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Like many holiday travellers I spent my Christmas and New Year's in the United States with my son and his family. Kansas City KS, which borders on Kansas City MO, is a rolling country spread over a large area famous for its BBQ beef and pork and strong coffee. With a new 30-year built-up infrastructure, Overland Park is considered among the top five most affluent areas in the US. Residents here are super polite with their drive-through pharmacies, fast foods, big box stores and a HyVee cashier who took note of my pronunciation of "bag" which immediately disclosed my foreign status.

Graciously, I declined my host's offer to use her vehicle citing my ignorance of the landscape and directions. We made frequent trips northward on the I-69 along a 65 mph (105 km/hour) busy eight-lane highway to Missouri. While I'm sensitive to another's driving habits my daughter-in-law was reluctant to use her seat belt on most occasions and this trip I noticed she was also tailgating. We were close to Kansas City when the traffic suddenly slowed, and a small white car appeared on the right side completely demolished. People had gathered around someone sitting on the ground as they waited for an ambulance. The scene slipped by but I continued to gaze out the window shocked at what must have been a horrific tragedy. Soon we picked up speed again and I heard the comforting "click" of a seat belt. The accident must have been my driver's wake up call. Now I shudder, thinking it could have been us and me as a visitor to the U.S.A. who was not covered by insurance.

Medical emergency costs for uninsured Canadian travellers in the US are big ticket items and can be devastating.

Arriving back in Canada I stopped by the travel office (now tripcentral.ca) located in St. Catharine's Fairview Mall and met with their company's president, Steve Bico. I had a feeling of urgency about my travellers' insurance just as a matter of hindsight. What he disclosed was both sobering and disturbing. Medical emergency costs for uninsured Canadian travellers in the US are big ticket items and can be devastating. For example, consider a broken leg scenario. An injured traveller without insurance could be held until he or she paid for the care received. Some relatives have had to take out second mortgages to finance their loved one's return. Now I was aware of this critical information and Mr Bico had all the facts and insurance information readily available.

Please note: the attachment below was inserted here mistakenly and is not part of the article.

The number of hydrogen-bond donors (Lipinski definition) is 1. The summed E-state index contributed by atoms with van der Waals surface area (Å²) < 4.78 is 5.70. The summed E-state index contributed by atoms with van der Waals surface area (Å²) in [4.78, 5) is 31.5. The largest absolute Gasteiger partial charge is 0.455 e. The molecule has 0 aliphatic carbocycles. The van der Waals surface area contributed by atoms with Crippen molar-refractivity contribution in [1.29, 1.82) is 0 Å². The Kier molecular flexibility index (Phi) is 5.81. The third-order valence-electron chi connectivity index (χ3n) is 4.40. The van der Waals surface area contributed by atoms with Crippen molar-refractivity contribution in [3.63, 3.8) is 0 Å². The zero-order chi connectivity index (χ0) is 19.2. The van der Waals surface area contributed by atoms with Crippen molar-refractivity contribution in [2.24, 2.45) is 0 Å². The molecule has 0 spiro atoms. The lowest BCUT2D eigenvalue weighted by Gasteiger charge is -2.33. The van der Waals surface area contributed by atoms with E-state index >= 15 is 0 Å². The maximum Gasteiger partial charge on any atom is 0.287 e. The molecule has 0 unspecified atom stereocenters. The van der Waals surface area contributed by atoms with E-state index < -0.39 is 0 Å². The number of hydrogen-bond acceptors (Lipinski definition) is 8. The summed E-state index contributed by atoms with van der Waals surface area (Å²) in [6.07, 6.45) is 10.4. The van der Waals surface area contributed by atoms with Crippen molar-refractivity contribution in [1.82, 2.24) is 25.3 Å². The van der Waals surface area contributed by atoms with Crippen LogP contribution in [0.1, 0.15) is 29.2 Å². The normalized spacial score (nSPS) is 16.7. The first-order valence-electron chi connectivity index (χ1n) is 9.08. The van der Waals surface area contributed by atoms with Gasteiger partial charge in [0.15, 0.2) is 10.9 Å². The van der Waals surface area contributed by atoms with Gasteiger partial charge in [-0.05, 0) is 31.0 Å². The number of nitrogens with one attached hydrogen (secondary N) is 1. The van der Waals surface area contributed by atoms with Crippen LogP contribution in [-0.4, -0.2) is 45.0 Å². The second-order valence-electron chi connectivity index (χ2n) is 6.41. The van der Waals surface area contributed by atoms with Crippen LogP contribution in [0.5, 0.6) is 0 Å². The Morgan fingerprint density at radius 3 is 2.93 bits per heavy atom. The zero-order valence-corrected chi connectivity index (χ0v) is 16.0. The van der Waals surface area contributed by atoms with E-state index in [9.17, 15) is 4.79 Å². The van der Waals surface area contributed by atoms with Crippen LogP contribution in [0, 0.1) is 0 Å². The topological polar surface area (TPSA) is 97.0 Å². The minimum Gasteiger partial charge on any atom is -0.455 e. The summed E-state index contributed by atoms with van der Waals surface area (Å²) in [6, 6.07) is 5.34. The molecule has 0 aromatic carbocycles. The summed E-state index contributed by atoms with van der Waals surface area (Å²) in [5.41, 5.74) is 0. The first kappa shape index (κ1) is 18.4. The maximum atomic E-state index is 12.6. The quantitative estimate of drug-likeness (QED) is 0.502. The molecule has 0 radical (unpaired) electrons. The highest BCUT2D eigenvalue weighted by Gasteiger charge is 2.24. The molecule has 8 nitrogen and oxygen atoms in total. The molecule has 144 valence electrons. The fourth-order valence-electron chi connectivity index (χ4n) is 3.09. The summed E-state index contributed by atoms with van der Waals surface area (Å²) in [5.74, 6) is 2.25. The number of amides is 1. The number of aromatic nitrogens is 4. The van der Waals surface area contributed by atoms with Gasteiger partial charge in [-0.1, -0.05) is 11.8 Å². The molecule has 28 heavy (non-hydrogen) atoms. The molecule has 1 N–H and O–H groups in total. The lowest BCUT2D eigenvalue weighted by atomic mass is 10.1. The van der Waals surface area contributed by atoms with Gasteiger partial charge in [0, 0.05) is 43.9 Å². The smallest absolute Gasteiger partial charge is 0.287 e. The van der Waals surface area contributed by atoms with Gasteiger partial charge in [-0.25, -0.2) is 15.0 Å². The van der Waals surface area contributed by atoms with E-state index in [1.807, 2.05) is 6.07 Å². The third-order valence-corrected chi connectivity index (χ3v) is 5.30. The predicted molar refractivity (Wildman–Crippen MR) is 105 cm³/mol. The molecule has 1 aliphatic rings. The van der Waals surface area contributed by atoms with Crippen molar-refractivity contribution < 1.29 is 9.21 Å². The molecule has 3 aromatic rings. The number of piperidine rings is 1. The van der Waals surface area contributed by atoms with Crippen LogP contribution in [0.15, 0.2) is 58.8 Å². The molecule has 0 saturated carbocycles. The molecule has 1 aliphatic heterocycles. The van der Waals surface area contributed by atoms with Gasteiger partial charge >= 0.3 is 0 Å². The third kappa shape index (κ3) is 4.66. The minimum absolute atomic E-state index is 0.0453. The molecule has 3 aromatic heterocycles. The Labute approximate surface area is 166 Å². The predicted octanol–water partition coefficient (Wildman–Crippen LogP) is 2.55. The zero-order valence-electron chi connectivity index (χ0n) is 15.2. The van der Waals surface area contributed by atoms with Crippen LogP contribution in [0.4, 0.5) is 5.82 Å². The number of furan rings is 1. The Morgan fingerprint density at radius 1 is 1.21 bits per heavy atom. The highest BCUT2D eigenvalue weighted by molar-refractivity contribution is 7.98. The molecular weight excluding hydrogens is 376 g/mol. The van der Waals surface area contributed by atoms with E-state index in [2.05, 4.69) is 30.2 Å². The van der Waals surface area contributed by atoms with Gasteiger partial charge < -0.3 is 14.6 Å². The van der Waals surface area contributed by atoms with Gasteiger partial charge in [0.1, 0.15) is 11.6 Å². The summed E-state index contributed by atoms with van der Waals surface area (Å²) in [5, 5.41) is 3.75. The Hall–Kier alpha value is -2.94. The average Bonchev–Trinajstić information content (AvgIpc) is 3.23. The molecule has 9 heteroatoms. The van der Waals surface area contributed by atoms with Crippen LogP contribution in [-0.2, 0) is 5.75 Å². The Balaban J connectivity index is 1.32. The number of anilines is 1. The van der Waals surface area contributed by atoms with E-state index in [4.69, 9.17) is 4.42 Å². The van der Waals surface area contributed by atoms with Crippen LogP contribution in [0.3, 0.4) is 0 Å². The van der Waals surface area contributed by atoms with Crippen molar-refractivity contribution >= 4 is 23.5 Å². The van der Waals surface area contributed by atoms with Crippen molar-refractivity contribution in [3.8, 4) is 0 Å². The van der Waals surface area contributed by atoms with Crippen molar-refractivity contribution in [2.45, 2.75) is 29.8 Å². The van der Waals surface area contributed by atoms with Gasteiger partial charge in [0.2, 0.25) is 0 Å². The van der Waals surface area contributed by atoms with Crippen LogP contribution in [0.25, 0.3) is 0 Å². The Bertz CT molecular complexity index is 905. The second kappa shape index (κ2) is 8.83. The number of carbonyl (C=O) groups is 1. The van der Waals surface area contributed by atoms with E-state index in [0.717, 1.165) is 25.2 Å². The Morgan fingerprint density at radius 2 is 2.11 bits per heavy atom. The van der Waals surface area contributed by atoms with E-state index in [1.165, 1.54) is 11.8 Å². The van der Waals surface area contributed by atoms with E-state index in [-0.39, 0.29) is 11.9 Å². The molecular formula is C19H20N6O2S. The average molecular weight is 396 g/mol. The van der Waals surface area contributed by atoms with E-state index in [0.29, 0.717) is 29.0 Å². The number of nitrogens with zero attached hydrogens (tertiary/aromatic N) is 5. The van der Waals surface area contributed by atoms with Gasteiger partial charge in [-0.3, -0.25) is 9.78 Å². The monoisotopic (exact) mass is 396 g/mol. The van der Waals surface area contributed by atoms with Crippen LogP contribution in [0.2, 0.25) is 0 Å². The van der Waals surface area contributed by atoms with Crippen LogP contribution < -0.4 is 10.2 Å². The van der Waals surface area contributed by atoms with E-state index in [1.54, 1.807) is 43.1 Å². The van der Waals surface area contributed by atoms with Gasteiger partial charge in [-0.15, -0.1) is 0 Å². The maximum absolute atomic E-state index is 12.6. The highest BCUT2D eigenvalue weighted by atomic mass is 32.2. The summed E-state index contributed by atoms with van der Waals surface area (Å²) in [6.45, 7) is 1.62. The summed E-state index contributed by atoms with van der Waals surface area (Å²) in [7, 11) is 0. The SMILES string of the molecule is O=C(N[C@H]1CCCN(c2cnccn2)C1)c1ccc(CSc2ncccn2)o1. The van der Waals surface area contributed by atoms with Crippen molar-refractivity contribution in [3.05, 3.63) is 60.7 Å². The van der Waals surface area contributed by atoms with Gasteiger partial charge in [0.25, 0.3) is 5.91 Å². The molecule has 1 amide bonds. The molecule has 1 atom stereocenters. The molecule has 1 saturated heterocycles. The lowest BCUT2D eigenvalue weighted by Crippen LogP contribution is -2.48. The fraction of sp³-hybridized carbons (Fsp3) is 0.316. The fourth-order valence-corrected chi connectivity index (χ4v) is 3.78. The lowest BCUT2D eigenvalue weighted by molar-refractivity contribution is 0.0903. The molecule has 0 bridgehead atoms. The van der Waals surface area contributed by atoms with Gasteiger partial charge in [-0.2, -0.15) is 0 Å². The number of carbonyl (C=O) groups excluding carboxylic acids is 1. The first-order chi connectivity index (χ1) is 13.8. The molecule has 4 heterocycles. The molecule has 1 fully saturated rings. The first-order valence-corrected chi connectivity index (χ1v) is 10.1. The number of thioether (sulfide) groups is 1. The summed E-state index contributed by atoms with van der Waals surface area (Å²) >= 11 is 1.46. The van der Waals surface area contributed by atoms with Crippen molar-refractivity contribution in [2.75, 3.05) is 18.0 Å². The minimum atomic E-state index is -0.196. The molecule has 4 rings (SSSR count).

My decision to travel uninsured was based on the argument that I'm a low-risk senior in good health, visiting family only with a negligible chance of getting into trouble. Considering the different environments, transportation and interactions that I encountered how could I ever be sure that nothing adverse would happen after leaving Canada? I threw caution to the wind ignoring the rules of the game. All I can say now is that I feel extremely fortunate to be home and safe. I will think a little when travelling again. The adage "better safe than sorry" applies perfectly here, but it seems a rather weak idiom; especially, when you are putting a potentially huge risk to rest.©

  • tripcentral.ca
  • Steven Bico Vacation Expert
  • Fairview Mall
  • 285 Geneva Street
  • St. Catharines ON L2N 2G1
  • Tel:(905)938-1200 ext.7119
  • Toll Free:(800)665-4981
  • Fax:(877)-528-9283
  • Email:stevenbico@tripcentral.ca

Think Safe Healthy Travel


January 15, 2015


James Kershaw


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Jim Kershaw says

December 15, 2016,

We planned another visit in July 2016 but had to cancel due to my vertigo. What a bummer!

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